Freelancing Gods 2015

11 May 2008

Updates for Thinking Sphinx

I’ve been working away on Thinking Sphinx when I’ve had the time – and we’re nearing what I feel is a solid 1.0 release. I say we, because I’ve had some very generous people supply patches over the last few weeks – namely Arthur Zapparoli, James Healy, Chris Heald and Jae-Jun Hwang. Switching to git – and GitHub in particular – has made it very easy to accept patches.

Mind you, all of these changes aren’t committed just yet – and even when they are, there’ll still be a few more things to cross off the list before we hit the big 1.0 milestone, namely PostgreSQL support and solid spec coverage. Slowly edging closer.

In other news – to help share the Thinking Sphinx knowledge (after some prompting by a few users of the plugin), I’ve created a Google Group for it – so this will be the ideal place to ask questions about how to implement Sphinx into your app, suggest features, or report bugs.

If you’ve been pondering how to deploy Thinking Sphinx via Capistrano, I recommend you read a blog post by Wade Winningham – or if you’re interested in better ways of handling UTF-8 characters outside of the ‘normal’ set (ie: without accents and so forth), make sure you peruse James Healy’s solution.

And one last reminder – if you’re in Sydney on Wednesday evening and interested in learning a bit more about Sphinx in general and Thinking Sphinx in particular, come along to the monthly Ruby meet at the Crown Hotel in Surry Hills, as those are the topics I’ll be presenting on.

22 Oct 2007

Web Directions South 2007

It’s a bit delayed, but I just wanted to write a little report (read: link to everyone and reminisce) on my trip to Sydney for Web Directions South 2007. So, in chronological order…

The Conference

I hadn’t been to Web Directions before – but I had made it to one of the preceding Web Essentials conferences, which had been great. This time around though, far better – for a variety of reasons. One difference was finding it really helps knowing a few people who are also attending – that strengthens the whole social side of the conference.

Some of the speakers, though, were brilliant. Andy Clarke ran an interesting session about the design of comics, John Allsop’s passion for the web was evident in his entertaining talk, and Scott Berkun’s presentation about the myths of innovation was fantastic as well.

The highlight, though (and I think most people who were there agree with this) was Mark Pesce’s Mob Rules. Grab the podcast of his talk and listen to it (any parts that interrupt Mark are clips from Robot Chicken). Mark’s an amazing speaker, and his content was thought-provoking. A fantastic way to end the conference.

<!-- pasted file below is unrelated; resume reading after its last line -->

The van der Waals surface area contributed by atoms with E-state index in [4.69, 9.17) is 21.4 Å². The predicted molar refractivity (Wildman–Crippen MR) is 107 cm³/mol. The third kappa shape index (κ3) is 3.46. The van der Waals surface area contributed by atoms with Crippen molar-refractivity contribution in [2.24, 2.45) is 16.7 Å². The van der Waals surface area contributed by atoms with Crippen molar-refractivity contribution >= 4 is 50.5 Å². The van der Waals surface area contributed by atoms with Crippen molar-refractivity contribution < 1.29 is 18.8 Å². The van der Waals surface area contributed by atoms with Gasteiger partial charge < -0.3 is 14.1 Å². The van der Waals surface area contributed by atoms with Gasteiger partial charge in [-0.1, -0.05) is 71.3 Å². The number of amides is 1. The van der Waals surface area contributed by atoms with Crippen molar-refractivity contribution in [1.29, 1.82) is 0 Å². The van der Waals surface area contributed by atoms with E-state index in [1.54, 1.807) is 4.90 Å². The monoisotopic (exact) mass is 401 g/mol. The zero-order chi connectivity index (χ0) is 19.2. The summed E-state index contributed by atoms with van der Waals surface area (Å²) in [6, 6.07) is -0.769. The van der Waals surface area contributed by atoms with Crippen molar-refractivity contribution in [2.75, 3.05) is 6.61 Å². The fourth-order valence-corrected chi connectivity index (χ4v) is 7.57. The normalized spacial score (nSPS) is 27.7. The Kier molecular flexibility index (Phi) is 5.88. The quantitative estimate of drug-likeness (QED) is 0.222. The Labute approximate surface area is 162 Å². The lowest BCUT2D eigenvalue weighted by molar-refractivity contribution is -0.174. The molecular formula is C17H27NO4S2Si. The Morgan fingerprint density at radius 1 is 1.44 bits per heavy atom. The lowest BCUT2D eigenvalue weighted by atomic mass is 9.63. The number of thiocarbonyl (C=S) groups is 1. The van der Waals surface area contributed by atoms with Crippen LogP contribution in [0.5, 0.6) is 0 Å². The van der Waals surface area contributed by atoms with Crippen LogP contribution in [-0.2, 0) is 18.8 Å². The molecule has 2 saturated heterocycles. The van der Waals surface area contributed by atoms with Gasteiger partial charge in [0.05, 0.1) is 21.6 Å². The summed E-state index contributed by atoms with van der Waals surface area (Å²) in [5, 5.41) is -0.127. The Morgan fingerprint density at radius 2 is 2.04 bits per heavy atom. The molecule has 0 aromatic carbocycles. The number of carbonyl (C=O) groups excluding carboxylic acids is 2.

The After-Party

After that, it was to the Shelbourne Hotel to drink, chat and party into the early hours of the morning. While I didn’t really contribute to drinking through the Microsoft-provided tab, I did get to meet several interesting people. One of which was John Allsop, who was one of the organisers of Web Directions. I’d like to say we discussed politics, social issues and the web – but to be honest, it was more John ranting and me listening (not that that’s a bad thing, John’s always entertaining).

John also pseudo-introduced me to Michael Koukoullis, which, joined by Nick Pellow, lead to further opinionated discussion about politics. There’s a blog post prompted by the topics we covered (and one of John’s blog posts) sitting in my head – hopefully I’ll get it down into some textual form at some point soon.

Web Shack at the Nerf Palace

The following day was filled with code – well, that was the plan. Most of us were pretty drained from the previous night, and I also got distracted by the AFL Grand Final.

I did manage to get pagination working in Thinking Sphinx though, and technorati support for this blog. I also got to experience the the tasty delights of Bourke St Bakery (particularly their raspberry and dark chocolate muffins) – so it definitely wasn’t a waste of time. Was also great to catch up properly with some of the roro crew.


And then onto the fantastic WebJam – which involved more drinks, partying, presentations of funky web stuff, and meeting people. Once that eventually wound up, I was introduced to what is apparently a Sydney institution, Harry’s Cafe de Wheels – their Tiger Pie tasted far better than what I was expecting.

Which pretty much brings us to the end of my Sydney adventures (for this journey north, anyway). Massive thanks to all involved in the events, each was awesome.

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Freelancing Gods is written by , who works on the web as a web developer in Melbourne, Australia, specialising in Ruby on Rails.

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